April 15, 2020

Ensuring Worker Safety During the COVID-19 Pandemic

What are your responsibilities as an employer when considering worker safety during the COVID-19 pandemic ?

The past few weeks will have been a whirlwind for most, if not all readers. To put this into some perspective, we entered a new decade less than fifteen weeks ago. If someone had told us we would have to endure Easter at home, or there wouldn’t be the usual rush on the roads and at the airports, I’m sure most of us would have laughed in disbelief.   

However, as we return from the Easter break we return to a new version of reality. One which may affect how we manage the Health, Welfare and Safety of our colleagues, peers and employees for the foreseeable future. Let’s not forget the Statement made by the Deputy Chief Medical Officer on 28 March:  

‘It could be six months before life in the UK returns to “normal”‘ 

Speaking at the government’s daily coronavirus briefing on 28 March, Dr Jenny Harries added: “This is not to say we would be in complete lockdown for six months.” 

But, she said, the UK had to be “responsible” in its actions and reduce social distancing measures “gradually”. 

Ensuring the Safety of Furloughed Employees

Large numbers of your workers may be furloughed, probably decorating, gardening or finally catching up on the last series of Game of Thrones. Some, if not most, will be struggling to come to terms with these temporary arrangements and worrying about their long-term positions and future.

Whilst they’re not in work, they remain your employees. This means employers should consider how they can protect employee mental health. Remember that stress and mental health are in the scope of the Health and Safety at Work Act.   

Employees Homeworking

Those still in active work are likely to be homeworking, were possible, and the novelty may now be wearing off. Backs might be starting to ache after using the kitchen table instead of a desk. Nerves may be getting frayed balancing video calls with child care, or chasing the cat off the keyboard (as they delete three hours’ worth of work!)   

The Health and Safety Executive (HSE) continue to state there’s no increased risk from Display Screen Equipment (DSE) work for those working at home temporarily. And in these situations employers do not need to do home workstation assessments. However, they do suggest these short-term home workers are provided with the information they require to make their own assessment. Further guidance can be found in our homeworking as a requirement post.

Where individual homeworkers report issues or are known to have pre-existing medical conditions, a more detailed assessment of homeworking arrangements will need to be considered.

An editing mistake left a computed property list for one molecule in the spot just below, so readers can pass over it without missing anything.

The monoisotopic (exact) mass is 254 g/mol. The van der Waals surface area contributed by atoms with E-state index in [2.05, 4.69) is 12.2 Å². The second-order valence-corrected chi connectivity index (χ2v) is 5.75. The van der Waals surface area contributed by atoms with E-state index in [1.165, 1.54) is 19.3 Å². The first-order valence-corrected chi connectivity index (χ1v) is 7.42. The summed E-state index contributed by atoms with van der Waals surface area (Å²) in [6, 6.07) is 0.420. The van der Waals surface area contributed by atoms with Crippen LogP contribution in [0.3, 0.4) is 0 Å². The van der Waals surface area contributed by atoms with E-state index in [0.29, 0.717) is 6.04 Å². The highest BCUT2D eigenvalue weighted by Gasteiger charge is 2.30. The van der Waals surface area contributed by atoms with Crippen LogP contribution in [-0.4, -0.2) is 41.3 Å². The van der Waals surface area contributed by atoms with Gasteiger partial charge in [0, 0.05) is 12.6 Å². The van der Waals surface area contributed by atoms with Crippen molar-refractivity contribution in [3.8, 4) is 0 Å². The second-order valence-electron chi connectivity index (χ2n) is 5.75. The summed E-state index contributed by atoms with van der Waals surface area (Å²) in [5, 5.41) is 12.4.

Unable to Work from Home?

Where Homeworking isn’t possible for some or all of the workforce, some clarity was offered around the government guidance and stance on continuing to operate in these difficult times. A joint statement from the HSE, the Confederation of British Industries (CBI) and the Trades Union Congress (TUC) set out their joint objectives for managing the risk of exposure to this strain of Coronavirus. 

The statement has two main threads: 

  • Firms that can safely stay open and support livelihoods should not be forced to close by misunderstandings about government guidance. 
  • HSE will consider a range of actions, from providing specific advice to employers, through to issuing enforcement notices, including prohibition notices where Public Health Guidance is not followed. 

We’ve explained how employers can protect their none homeworking employees in our blog post ‘My Employees Can’t Work From Home and offer further support to our customers through a regularly updated sample risk assessment and a specific guidance note backed up by access to our H&S experts via our Advice Line. 

Where employers may have furloughed employees believing they couldn’t operate as a result of Health and Safety Restrictions, this statement may prompt these employers to revisit some of these decisions. It may be possible that with time to review risk assessments, working practices and consideration of a reduced or different working pattern, businesses may look to keep operating, generating revenue and keeping workers paid.  

Where businesses do continue to operate their employees will obviously have their concerns. Consultation and communication with the workforce is going to be a key to operating safely and effectively through the coming weeks and months. 

For more Health and Safety guidance related to specific industries, Moorepay customers can call our Advice Line on 0345 184 4615 (option 3). 

**Information in this blog was correct at the time of writing, however with government and legislation changes happening daily some of this may now be out of date.**

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About the author

Philip Barker

About the author

Philip Barker

Philip has worked for Moorepay for over nine years, starting as a Health & Safety Consultant in February 2008 before taking up the position of Consultancy Manager in January 2015. Coming from a retail background, both as a store manager and health & safety professional, he already had a good cross industry experience. Working at Moorepay has provided an opportunity to broaden both knowledge and experience across a wide range of industry sectors. Philip started his health & safety career after a number of years managing retail stores and holds a HNC in Environmental Health Studies, a Diploma in Environmental Policy and a NEBOSH Diploma.

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